Philip Hernandez: Was there any other elements that you wanted to mention or draw attention to from the schedule?

Jill Witecki: I've had the schedule sitting here on my lap, you know, because it always fascinates me, how an event is built. Like where do you start? When you've got a hundred years of scary movies and literally endless special guests and presentations and live shows you could put together, how does that all fall together? So, for me, we were talking earlier off camera about being analog in a digital world. This is my analog in a digital world. So, I start with a little poster with all the days, and you see everything's written in pencil because it can all change until it gets announced. Dropping in the Josh Gates show, our Rocky Horror shows, we know we want to do two shows, we know we want it to be on a weekend. Then we start talking to those special guests and trying to figure out what nights there're available to do. How many ghost tours do I want to do in a week? Sometimes how many do I want to do in a day? And penciling those in, and just kind of erasing and shuffling until we've got the however many days this year, 18 days, set and then we start actually booking all the films and getting all the confirmations.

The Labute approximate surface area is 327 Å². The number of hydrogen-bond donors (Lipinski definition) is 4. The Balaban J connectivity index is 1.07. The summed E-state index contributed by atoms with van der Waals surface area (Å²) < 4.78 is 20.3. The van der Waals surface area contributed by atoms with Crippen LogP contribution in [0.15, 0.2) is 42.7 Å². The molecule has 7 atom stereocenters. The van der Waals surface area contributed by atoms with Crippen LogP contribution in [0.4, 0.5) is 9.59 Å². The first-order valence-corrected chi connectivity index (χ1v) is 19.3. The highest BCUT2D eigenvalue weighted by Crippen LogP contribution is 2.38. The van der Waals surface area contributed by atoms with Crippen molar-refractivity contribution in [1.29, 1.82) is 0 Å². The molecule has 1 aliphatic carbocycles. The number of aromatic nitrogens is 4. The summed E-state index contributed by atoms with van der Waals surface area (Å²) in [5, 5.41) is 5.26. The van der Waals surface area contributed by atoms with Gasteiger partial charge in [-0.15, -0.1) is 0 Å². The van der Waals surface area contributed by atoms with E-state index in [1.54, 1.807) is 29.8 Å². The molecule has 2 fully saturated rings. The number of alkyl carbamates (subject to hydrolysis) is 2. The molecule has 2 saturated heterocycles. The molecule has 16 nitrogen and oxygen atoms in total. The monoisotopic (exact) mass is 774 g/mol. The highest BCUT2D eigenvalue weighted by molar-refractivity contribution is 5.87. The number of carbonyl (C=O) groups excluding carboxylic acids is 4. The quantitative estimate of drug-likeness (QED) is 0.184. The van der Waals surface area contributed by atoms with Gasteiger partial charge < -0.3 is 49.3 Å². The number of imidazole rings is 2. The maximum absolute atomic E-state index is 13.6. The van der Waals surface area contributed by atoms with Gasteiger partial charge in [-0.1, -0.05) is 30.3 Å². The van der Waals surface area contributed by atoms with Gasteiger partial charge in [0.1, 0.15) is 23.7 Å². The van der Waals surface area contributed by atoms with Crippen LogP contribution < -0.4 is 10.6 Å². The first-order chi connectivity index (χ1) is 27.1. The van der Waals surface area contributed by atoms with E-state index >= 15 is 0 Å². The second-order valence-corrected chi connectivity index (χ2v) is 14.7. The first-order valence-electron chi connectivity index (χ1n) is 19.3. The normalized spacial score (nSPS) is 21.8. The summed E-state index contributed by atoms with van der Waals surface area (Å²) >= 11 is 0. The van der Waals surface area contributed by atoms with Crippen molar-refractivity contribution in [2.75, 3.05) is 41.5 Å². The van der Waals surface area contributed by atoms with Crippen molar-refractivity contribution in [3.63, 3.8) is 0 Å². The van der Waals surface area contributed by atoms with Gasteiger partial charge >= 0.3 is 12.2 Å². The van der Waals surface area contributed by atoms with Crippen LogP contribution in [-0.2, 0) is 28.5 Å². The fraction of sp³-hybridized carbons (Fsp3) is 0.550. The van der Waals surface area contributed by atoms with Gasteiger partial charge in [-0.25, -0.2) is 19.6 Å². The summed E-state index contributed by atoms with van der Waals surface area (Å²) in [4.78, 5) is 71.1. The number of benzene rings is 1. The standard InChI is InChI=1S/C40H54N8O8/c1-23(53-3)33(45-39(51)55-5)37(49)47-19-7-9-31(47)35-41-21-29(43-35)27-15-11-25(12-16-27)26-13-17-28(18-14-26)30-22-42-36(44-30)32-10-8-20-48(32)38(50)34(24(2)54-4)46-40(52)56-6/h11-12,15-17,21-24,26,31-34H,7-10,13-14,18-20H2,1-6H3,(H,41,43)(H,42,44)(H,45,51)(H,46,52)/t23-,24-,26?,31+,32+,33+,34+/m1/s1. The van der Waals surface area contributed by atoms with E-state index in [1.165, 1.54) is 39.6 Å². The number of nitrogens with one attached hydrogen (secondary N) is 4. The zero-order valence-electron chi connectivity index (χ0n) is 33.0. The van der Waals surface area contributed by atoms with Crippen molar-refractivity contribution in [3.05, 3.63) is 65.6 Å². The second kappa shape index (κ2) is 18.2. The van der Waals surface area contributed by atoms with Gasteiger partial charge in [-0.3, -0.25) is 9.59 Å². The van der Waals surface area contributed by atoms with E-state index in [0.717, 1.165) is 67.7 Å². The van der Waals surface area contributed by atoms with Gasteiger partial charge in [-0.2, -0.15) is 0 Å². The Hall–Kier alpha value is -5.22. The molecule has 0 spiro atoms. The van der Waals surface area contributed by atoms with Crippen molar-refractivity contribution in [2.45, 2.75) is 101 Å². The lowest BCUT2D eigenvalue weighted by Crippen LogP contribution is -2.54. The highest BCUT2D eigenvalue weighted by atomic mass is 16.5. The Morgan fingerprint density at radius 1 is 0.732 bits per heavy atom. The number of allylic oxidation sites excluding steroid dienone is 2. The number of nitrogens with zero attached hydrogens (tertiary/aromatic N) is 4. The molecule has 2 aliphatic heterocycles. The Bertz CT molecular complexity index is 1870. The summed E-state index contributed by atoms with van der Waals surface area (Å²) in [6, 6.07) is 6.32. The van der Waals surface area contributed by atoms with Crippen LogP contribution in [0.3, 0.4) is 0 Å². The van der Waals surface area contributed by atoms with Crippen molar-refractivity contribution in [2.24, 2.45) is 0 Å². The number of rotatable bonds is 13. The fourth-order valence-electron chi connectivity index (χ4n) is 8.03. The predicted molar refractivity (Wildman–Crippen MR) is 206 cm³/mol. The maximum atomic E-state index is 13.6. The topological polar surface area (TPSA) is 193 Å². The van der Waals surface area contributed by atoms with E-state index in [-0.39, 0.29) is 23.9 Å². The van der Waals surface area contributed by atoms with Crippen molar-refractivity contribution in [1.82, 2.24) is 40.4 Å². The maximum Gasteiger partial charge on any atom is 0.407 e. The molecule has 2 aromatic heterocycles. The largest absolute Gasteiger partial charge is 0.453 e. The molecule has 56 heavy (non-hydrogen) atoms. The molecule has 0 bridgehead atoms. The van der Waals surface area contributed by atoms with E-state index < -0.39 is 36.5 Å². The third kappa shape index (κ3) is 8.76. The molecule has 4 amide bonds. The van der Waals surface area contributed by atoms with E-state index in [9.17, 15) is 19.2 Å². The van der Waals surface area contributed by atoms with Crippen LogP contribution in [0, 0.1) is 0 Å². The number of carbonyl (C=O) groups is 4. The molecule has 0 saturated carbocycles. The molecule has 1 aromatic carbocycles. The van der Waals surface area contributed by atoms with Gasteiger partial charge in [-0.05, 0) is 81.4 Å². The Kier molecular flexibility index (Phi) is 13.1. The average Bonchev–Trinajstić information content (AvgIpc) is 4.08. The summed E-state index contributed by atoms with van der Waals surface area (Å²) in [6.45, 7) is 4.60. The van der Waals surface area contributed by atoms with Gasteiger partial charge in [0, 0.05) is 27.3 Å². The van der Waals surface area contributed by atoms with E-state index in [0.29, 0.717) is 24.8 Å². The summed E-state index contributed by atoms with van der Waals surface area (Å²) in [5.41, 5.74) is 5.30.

But one of the things that I'm really excited about this year, two things, one I mentioned earlier that we are one of the only theaters in the country that still has our original organ. We still have our Mighty Wurlitzer Theatre Organ, which means that we can still present silent movies in their original format, in a 1920s theater, on a 1920s organ, just like you would've seen it 95 years ago. So, we have an organist that we work with, his name is Steven Ball, and he has bounced around the country a little bit. He lived here in Tampa for a little while, we just lost him to Phoenix, which it was a great opportunity, I can't fault him that, but he wants to come back as often as he possibly can. So, he's coming back in October, we're doing a screening of Hitchcock's The Lodger, a nd he's going to be playing that. So, again, talk about an experience that is so authentic, and so different, than sitting on your couch and watching a movie, watching a horror film that you know in the back of your head that somebody is sitting up here playing every note, every sound effect that you are experiencing, it's like time travel. There's just, there's nothing else like it.

So that's one I'm excited about. The other one is our Spirits Fest. So, in 2020, during the Pandemic, we did a virtual Spirits Fest. Kind of the background there, again, as a nonprofit we do a couple of big signature fundraisers every year, one of which is our Wine Fest that always happens in the spring, one of which is our Beer Fest that happens in the summer. You may see a little bit of a theme developing here. So, the third Musketeer that was missing was Spirits Fest, and when better to do an event called Spirits Fest than in October? So, we tried it as a virtual thing in 2020, it worked well, we had a lot of fun with it. So, coming into 2021, we decided to see if we could bring that into the real world. We partnered with a great group out of Orlando called Fantasmagoria, not only on their main stage show, we actually do the Fantasmagoria main stage show as part of the lineup as well, but then working with them to kind of develop, again, an immersive walkthrough experience that you were getting stories and cocktails at several different stops throughout the theater.